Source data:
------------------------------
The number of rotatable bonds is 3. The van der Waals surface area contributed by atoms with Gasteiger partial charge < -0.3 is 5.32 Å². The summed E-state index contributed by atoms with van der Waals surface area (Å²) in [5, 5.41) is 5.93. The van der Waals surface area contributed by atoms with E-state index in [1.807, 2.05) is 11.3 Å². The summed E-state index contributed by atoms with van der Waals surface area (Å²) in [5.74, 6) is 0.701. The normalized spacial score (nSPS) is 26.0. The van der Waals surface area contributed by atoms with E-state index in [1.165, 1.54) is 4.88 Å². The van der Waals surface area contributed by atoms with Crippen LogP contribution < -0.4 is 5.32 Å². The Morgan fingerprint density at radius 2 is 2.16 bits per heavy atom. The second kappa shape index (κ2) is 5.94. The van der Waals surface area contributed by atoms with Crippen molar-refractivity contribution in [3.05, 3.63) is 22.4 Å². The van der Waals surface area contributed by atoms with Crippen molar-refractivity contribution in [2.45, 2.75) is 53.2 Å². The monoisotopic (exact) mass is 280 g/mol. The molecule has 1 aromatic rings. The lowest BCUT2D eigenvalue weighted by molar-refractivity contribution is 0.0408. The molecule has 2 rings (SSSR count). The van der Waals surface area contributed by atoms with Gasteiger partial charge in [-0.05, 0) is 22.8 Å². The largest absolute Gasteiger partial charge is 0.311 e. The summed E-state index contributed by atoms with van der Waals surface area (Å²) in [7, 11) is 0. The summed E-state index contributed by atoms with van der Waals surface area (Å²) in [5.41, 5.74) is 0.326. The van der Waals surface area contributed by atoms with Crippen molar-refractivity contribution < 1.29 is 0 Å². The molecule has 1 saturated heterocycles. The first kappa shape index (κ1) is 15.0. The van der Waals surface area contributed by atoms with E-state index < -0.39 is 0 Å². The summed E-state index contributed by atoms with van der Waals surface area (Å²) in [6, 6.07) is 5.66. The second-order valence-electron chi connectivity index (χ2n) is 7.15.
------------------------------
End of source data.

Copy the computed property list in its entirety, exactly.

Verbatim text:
The number of rotatable bonds is 3. The van der Waals surface area contributed by atoms with Gasteiger partial charge < -0.3 is 5.32 Å². The summed E-state index contributed by atoms with van der Waals surface area (Å²) in [5, 5.41) is 5.93. The van der Waals surface area contributed by atoms with E-state index in [1.807, 2.05) is 11.3 Å². The summed E-state index contributed by atoms with van der Waals surface area (Å²) in [5.74, 6) is 0.701. The normalized spacial score (nSPS) is 26.0. The van der Waals surface area contributed by atoms with E-state index in [1.165, 1.54) is 4.88 Å². The van der Waals surface area contributed by atoms with Crippen LogP contribution < -0.4 is 5.32 Å². The Morgan fingerprint density at radius 2 is 2.16 bits per heavy atom. The second kappa shape index (κ2) is 5.94. The van der Waals surface area contributed by atoms with Crippen molar-refractivity contribution in [3.05, 3.63) is 22.4 Å². The van der Waals surface area contributed by atoms with Crippen molar-refractivity contribution in [2.45, 2.75) is 53.2 Å². The monoisotopic (exact) mass is 280 g/mol. The molecule has 1 aromatic rings. The lowest BCUT2D eigenvalue weighted by molar-refractivity contribution is 0.0408. The molecule has 2 rings (SSSR count). The van der Waals surface area contributed by atoms with Gasteiger partial charge in [-0.05, 0) is 22.8 Å². The largest absolute Gasteiger partial charge is 0.311 e. The summed E-state index contributed by atoms with van der Waals surface area (Å²) in [7, 11) is 0. The summed E-state index contributed by atoms with van der Waals surface area (Å²) in [5.41, 5.74) is 0.326. The van der Waals surface area contributed by atoms with Crippen molar-refractivity contribution < 1.29 is 0 Å². The molecule has 1 saturated heterocycles. The first kappa shape index (κ1) is 15.0. The van der Waals surface area contributed by atoms with E-state index < -0.39 is 0 Å². The summed E-state index contributed by atoms with van der Waals surface area (Å²) in [6, 6.07) is 5.66. The second-order valence-electron chi connectivity index (χ2n) is 7.15.